How Late Can I Plant Tomatoes?

Tomatoes are the quintessential summer vegetable, however it also seems to take a long time until we can eat ripe tomatoes. So, when you get a late start to the growing season, you might be wondering if there’s even enough time to plant tomatoes. I admit, I get a bit impatient whenever I see green tomatoes and wonder when they’re going to start turning red, especially as those summer days start waning. But there is a way to find out how late you can plant tomatoes and still get ripe fruit.

In most parts of the US, if transplanting tomatoes in July or planting seeds in June, you will have enough time to get a harvest for most tomato varieties. However, to get a more precise idea of how late you can plant tomatoes, you will need to consider the days to maturity for your tomato variety, your average fall frost date, and your local growing conditions. For example, an early variety of tomato might take 60 days from transplanting to give you ripe tomatoes, which means the latest you can transplant it is two months before your first frost. If you are starting from seed, add another 3 to 4 weeks.

Understanding Days to Maturity

On most seed packets and transplant labels, you’ll find a figure for a number of days. Sometimes it’s listed as “days to maturity” but often it just says “X days” in the description.

Days to maturity refers to the number of days until you can expect to start harvesting your vegetables.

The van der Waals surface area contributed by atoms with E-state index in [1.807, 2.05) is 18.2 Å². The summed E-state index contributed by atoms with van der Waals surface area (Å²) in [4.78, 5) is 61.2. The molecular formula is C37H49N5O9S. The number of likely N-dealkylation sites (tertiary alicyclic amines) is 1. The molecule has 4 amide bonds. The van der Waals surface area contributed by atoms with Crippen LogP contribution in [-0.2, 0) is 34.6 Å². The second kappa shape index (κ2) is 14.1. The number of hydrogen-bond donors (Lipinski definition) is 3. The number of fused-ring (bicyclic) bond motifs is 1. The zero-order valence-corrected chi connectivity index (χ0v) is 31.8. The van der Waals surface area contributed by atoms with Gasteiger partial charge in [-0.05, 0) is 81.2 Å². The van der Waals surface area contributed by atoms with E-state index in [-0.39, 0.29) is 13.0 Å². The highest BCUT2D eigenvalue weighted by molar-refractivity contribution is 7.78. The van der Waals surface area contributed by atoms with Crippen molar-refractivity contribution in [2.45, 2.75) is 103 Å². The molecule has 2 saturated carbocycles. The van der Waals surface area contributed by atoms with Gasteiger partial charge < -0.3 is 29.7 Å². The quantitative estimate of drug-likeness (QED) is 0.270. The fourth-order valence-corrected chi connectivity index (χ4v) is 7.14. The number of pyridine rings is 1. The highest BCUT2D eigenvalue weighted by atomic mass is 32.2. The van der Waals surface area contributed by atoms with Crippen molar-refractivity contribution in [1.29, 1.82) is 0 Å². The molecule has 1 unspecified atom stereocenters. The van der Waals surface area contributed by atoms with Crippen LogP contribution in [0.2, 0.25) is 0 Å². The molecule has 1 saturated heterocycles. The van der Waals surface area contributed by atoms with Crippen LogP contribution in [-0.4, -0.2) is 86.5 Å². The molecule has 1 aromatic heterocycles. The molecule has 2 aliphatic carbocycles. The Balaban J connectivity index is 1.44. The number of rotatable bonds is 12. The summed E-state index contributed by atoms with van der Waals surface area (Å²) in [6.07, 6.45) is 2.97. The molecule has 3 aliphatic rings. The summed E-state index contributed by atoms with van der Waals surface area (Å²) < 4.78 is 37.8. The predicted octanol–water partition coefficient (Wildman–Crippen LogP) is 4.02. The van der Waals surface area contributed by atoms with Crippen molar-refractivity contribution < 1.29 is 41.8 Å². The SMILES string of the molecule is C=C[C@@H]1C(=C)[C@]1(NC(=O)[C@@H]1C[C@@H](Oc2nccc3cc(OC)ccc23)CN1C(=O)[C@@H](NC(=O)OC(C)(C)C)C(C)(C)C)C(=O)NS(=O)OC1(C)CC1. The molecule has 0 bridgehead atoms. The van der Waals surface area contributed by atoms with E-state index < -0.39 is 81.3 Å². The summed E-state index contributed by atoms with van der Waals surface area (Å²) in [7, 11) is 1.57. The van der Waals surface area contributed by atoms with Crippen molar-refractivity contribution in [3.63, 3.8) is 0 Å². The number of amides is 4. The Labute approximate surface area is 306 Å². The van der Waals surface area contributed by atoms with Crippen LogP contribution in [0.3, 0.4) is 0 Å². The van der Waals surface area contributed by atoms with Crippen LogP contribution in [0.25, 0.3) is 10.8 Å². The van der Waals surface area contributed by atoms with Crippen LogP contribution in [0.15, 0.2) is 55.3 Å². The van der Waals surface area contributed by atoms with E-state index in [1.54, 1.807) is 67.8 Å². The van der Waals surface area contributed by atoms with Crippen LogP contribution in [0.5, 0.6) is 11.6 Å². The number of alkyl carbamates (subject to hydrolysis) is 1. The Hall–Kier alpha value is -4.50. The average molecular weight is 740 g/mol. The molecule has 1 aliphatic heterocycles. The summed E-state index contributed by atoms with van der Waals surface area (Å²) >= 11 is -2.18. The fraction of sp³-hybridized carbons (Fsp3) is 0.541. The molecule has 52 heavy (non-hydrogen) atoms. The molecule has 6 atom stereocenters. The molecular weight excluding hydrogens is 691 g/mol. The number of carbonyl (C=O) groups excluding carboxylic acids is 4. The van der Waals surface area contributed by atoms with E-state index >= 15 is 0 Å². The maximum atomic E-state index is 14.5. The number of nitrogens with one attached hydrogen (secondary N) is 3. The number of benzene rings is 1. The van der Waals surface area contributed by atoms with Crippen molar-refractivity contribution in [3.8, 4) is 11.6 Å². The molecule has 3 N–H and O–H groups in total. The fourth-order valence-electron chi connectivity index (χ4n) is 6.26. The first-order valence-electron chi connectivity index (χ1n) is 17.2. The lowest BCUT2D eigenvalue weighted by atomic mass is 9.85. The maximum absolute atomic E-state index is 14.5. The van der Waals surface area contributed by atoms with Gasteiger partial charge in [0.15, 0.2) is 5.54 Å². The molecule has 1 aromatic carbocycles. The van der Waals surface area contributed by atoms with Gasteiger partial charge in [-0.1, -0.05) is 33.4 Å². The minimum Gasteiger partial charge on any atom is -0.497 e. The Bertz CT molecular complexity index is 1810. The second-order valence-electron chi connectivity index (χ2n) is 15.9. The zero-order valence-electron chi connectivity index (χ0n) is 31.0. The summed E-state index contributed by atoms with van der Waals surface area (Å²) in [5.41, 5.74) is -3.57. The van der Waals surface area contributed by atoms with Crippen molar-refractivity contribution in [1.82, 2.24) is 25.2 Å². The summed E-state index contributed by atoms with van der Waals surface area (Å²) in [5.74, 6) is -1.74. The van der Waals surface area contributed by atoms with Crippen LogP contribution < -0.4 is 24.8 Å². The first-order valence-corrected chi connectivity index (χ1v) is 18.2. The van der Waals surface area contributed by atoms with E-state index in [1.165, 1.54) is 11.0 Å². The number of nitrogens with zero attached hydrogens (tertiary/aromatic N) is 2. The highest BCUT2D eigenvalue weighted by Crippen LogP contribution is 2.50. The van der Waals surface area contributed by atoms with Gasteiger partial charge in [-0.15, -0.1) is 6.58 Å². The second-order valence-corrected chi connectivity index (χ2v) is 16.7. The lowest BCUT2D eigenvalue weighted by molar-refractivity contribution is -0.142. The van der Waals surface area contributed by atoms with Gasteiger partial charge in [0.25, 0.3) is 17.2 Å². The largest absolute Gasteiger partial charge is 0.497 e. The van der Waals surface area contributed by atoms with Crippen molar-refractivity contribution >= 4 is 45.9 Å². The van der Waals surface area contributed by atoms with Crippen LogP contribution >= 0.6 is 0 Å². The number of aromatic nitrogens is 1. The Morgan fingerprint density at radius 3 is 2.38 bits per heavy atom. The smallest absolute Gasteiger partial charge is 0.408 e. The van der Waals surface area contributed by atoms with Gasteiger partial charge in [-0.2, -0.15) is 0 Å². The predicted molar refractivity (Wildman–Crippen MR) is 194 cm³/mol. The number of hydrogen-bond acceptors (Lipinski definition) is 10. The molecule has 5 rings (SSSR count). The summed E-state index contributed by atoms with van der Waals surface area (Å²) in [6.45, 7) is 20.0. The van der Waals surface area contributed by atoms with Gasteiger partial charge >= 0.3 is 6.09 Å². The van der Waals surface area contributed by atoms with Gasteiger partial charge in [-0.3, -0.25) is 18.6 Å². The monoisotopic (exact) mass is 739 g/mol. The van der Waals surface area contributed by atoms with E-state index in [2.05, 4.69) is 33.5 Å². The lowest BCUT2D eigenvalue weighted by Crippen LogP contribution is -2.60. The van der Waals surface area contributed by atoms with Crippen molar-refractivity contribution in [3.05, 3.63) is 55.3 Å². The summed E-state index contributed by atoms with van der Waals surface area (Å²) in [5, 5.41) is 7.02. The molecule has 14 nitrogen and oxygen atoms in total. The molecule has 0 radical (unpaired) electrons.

However, when you actually start counting the days depends on the type of plant. For commonly direct-sown varieties like corn and carrots, it starts from either when the seeds first sprout or when the first true leaves start growing.

For plants that are often sown indoors and transplanted outside, the days to maturity countdown starts when you transplant. Tomatoes fit into this category.

Nevertheless, exactly when you can harvest your tomatoes can vary. If you sowed your tomato seeds early, 6 to 8 weeks before your average last frost date, you can transplant as soon as nighttime temperatures stay above 50°F (10°C). If your spring is generally cool, your tomatoes will grow a bit more slowly than if the weather rapidly heats up. Some tomatoes might get transplant shock, which will usually set them back for a week or so before they continue growing.

This means the actual days to maturity can vary, but we can still use the days to maturity number as a guideline.